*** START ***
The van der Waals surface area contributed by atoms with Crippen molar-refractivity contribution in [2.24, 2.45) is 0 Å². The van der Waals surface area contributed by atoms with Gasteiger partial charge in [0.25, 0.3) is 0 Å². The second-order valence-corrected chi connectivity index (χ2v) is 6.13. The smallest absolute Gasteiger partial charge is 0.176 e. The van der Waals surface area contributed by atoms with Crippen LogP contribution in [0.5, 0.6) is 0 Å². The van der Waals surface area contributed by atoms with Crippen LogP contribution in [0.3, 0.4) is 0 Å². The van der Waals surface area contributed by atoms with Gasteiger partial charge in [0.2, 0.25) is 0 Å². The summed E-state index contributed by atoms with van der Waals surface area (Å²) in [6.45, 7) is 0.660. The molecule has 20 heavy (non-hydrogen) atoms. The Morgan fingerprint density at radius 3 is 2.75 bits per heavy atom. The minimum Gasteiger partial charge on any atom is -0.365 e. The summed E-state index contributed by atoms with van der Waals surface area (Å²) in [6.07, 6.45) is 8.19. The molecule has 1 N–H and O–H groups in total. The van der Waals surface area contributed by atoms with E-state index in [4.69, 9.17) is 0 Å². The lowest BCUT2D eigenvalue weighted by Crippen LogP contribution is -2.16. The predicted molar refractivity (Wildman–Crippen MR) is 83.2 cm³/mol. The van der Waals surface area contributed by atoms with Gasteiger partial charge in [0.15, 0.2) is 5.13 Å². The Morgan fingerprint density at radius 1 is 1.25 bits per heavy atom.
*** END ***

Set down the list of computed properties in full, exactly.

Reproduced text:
The van der Waals surface area contributed by atoms with Crippen molar-refractivity contribution in [2.24, 2.45) is 0 Å². The van der Waals surface area contributed by atoms with Gasteiger partial charge in [0.25, 0.3) is 0 Å². The second-order valence-corrected chi connectivity index (χ2v) is 6.13. The smallest absolute Gasteiger partial charge is 0.176 e. The van der Waals surface area contributed by atoms with Crippen LogP contribution in [0.5, 0.6) is 0 Å². The van der Waals surface area contributed by atoms with Crippen LogP contribution in [0.3, 0.4) is 0 Å². The van der Waals surface area contributed by atoms with Gasteiger partial charge in [0.2, 0.25) is 0 Å². The summed E-state index contributed by atoms with van der Waals surface area (Å²) in [6.45, 7) is 0.660. The molecule has 20 heavy (non-hydrogen) atoms. The Morgan fingerprint density at radius 3 is 2.75 bits per heavy atom. The minimum Gasteiger partial charge on any atom is -0.365 e. The summed E-state index contributed by atoms with van der Waals surface area (Å²) in [6.07, 6.45) is 8.19. The molecule has 1 N–H and O–H groups in total. The van der Waals surface area contributed by atoms with E-state index in [4.69, 9.17) is 0 Å². The lowest BCUT2D eigenvalue weighted by Crippen LogP contribution is -2.16. The predicted molar refractivity (Wildman–Crippen MR) is 83.2 cm³/mol. The van der Waals surface area contributed by atoms with Gasteiger partial charge in [0.15, 0.2) is 5.13 Å². The Morgan fingerprint density at radius 1 is 1.25 bits per heavy atom.